The crisis leadership imperative pt2
In this final part of David Buchanan and Steve Macaulay’s look at leadership in troubled times, they emphasise the power of the personal and L&D’s role in supporting the senior team.
The TEST framework introduced in part one of this article emphasised the importance of trust, empathy, sharing and transparency in leadership at all times – but 2uxparticularly in times of crisis.
One of the ‘traps’ that leaders often fall into, as outlined in part 1 of this article, is losing sight of the importance of face to face – this distancing can lead to misunderstanding.
For example, do you think that employees’ moaning is a problem? It’s not. It’s a symptom. Until you understand the underlying problem(s) generating those feelings, any action that you take will be arbitrary, and probably a waste of time. There are at least two reasons for maintaining close ties with employees in a crisis.
First, crises generate uncertainty, anxiety, and fear. Emotional responses reduce performance. Leaders who are aware of employees’ feelings are better placed to deal with those concerns by providing the reassurance and certainty that people look for in a crisis.
Effective leadership means keeping in touch with employees’ emotions – as well as your own. Standing back and ignoring employees’ feelings can make a crisis worse.
Second, your people may be able to contribute good practical problem-solving ideas. But you won’t find out about these if you don’t talk to them. Frontline employees in particular, who are closer to the action than senior management, may have access to real time information that allows them to solve problems as they arise – if they are given the decision rights.
Effective leadership means keeping in touch with employees’ emotions – as well as your own. Standing back and ignoring employees’ feelings can make a crisis worse
It’s not personal
Virtual meetings have been made necessary by the current pandemic. They work fine over short periods, and when the exchange of information is straightforward. But compared with personal contact, you can’t develop the same mutual understanding with people that you only meet on a screen.
The technology gets in the way. Meetings are more formal; people take turns to talk; there is less humour; there is no spontaneity. In other words, there is no sustained, meaningful communication. Even in a crisis, leaders should use a mix of communication channels, including face to face.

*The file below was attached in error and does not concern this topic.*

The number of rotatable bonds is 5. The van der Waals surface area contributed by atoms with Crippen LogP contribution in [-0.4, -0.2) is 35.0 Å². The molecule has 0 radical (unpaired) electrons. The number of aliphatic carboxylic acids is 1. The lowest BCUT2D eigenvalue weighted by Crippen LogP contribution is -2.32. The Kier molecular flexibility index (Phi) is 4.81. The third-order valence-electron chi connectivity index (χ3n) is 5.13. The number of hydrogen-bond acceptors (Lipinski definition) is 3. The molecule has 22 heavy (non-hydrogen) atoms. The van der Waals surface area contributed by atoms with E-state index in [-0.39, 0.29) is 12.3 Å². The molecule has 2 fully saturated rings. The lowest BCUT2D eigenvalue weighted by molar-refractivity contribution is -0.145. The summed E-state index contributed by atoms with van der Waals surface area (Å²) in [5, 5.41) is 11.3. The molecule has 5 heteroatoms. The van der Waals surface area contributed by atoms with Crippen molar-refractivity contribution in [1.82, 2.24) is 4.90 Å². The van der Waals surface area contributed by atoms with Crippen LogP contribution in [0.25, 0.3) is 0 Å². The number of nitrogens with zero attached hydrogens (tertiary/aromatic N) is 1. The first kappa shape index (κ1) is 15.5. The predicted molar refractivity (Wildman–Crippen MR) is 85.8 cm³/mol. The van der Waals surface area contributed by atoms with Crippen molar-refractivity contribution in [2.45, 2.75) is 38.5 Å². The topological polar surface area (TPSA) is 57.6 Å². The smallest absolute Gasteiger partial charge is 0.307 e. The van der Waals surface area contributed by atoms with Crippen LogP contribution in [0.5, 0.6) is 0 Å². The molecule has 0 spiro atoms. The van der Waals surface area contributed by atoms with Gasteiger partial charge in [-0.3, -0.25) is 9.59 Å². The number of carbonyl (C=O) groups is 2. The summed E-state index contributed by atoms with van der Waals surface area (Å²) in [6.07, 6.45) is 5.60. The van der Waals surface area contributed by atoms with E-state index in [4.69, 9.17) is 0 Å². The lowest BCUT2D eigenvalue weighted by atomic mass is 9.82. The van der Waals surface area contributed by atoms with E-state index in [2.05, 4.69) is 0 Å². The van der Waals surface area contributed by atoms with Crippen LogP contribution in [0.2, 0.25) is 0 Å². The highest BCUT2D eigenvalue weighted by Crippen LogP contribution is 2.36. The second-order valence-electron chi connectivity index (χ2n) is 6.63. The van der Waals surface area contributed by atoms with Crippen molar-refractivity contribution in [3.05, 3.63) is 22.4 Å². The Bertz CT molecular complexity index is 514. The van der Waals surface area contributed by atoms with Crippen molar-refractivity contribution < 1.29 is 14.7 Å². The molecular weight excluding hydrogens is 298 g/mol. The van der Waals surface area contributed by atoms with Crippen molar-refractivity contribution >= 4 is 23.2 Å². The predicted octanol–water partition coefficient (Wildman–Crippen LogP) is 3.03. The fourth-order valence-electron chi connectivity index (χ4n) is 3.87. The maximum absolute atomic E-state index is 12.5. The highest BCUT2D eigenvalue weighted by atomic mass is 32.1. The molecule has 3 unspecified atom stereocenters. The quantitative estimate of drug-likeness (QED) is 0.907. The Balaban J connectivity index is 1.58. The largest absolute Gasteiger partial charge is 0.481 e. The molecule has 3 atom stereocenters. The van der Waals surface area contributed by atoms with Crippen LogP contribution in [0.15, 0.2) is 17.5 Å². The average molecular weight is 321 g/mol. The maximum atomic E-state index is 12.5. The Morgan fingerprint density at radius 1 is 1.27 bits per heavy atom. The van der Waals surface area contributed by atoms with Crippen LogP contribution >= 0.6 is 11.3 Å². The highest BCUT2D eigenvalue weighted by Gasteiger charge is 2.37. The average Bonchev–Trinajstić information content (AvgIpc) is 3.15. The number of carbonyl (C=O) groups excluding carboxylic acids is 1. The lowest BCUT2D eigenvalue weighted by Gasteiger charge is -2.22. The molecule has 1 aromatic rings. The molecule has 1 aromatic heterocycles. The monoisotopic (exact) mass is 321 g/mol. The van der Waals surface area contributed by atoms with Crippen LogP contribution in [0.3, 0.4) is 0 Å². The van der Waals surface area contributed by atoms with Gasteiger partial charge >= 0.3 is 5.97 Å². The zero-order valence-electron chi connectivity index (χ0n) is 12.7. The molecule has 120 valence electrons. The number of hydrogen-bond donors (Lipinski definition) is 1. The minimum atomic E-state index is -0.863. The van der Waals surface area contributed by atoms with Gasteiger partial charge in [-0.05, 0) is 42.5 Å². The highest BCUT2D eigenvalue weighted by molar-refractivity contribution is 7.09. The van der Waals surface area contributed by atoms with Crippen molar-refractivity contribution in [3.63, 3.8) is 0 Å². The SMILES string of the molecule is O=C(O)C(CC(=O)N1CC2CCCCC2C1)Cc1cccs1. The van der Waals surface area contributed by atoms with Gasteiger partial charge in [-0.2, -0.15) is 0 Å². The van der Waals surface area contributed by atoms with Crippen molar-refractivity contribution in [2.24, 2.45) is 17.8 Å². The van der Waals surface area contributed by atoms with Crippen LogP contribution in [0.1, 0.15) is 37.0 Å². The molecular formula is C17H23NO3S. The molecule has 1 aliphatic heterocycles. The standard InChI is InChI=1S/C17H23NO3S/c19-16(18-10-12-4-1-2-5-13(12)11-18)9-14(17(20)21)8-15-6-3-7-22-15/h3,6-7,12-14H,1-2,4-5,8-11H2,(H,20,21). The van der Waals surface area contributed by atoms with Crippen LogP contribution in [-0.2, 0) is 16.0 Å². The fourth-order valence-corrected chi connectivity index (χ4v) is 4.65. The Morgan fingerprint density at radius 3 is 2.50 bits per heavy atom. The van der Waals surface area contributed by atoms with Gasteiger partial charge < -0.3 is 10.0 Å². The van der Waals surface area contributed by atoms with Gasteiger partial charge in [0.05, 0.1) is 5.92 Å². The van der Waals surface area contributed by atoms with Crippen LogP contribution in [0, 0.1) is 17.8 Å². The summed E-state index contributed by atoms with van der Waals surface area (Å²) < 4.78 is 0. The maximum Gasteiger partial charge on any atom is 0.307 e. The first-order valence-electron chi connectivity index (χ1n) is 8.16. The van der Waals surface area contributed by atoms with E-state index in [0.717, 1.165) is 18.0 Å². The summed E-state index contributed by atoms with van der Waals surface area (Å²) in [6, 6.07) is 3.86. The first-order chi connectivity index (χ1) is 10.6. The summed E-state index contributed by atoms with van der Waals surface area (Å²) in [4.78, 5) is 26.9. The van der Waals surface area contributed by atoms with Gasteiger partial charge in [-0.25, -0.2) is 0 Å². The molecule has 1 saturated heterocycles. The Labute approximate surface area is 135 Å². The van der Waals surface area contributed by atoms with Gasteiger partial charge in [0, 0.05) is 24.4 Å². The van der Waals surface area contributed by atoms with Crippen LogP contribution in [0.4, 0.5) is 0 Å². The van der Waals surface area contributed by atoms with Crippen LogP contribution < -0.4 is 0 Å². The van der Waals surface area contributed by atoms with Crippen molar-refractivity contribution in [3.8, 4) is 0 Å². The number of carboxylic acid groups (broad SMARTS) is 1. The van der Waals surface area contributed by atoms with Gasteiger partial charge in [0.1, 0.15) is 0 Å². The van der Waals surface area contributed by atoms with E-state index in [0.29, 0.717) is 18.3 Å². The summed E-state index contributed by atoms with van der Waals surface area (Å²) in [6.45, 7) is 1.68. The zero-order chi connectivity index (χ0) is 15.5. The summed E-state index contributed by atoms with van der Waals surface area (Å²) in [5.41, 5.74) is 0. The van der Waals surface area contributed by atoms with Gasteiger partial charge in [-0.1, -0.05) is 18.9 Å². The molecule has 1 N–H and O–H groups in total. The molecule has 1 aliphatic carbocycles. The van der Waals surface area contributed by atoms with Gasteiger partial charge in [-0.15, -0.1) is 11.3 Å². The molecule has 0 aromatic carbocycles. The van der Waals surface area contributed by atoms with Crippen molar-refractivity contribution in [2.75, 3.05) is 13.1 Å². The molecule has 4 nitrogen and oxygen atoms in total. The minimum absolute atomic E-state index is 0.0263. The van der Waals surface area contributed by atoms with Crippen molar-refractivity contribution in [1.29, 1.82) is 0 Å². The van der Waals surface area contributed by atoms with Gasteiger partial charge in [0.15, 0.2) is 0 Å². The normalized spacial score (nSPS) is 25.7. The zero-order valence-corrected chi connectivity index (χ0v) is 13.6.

Social media has limits
Social media has radically changed how and what we communicate. The web of online interconnections in which we now live has been called the social matrix. But it’s an illusion to think that all of our communications are now virtual.
Just think of all the corporate and domestic situations – from selection interviews to celebrations – where personal contact is valuable, if not essential. Some employers complain that young recruits don’t have communication skills – how to present information, how to respond in an interview, how to listen actively.
This is because, in their online lives, they have never had to learn the art. You only ever really communicate with others through face-to-face contact. Social media are useful, but they have limitations.
L&D can play a facilitative role, supporting leaders through challenging periods, encouraging employee involvement in developing a future vision, and establishing momentum for implementing strategic plans. They can help build a culture which seeks to assist leaders to understand their own and their employees’ reactions to new ideas, and be able to listen to and coach their teams.
The TEST framework can be a tool for diagnosing 'Where are we now?', and for developing ways to continue to strengthen leadership practice – to be more visible, communicate regularly, and be prepared to show that leaders are listening and modelling the organisation’s values.
Communication with a purpose
It’s commonplace for L&D to advise leaders to communicate more. However, in today’s crisis, the response is likely to be: “I don’t have time for that”. But we can advise leaders to communicate with purpose, and an agenda. The purpose is to find out what impact the crisis is having on your organisation. The agenda is to find out how your people are feeling, what they are thinking, and what solutions they have.
It's less common to advise leaders to listen more. Yet the best managers do just that: asking questions, gathering intel, building relationships, cementing goodwill, spotting valuable initiatives – and developing their formal and informal networks.
‘Communicate’ is an open-ended instruction. In today’s climate, leaders will benefit more from a targeted ‘ear to the ground’.
About the author
David Buchanan is emeritus professor of organisational behaviour at Cranfield University. He can be contacted at firstname.lastname@example.org. Steve Macaulay is an associate at Cranfield Executive Development. He can be contacted at: email@example.com
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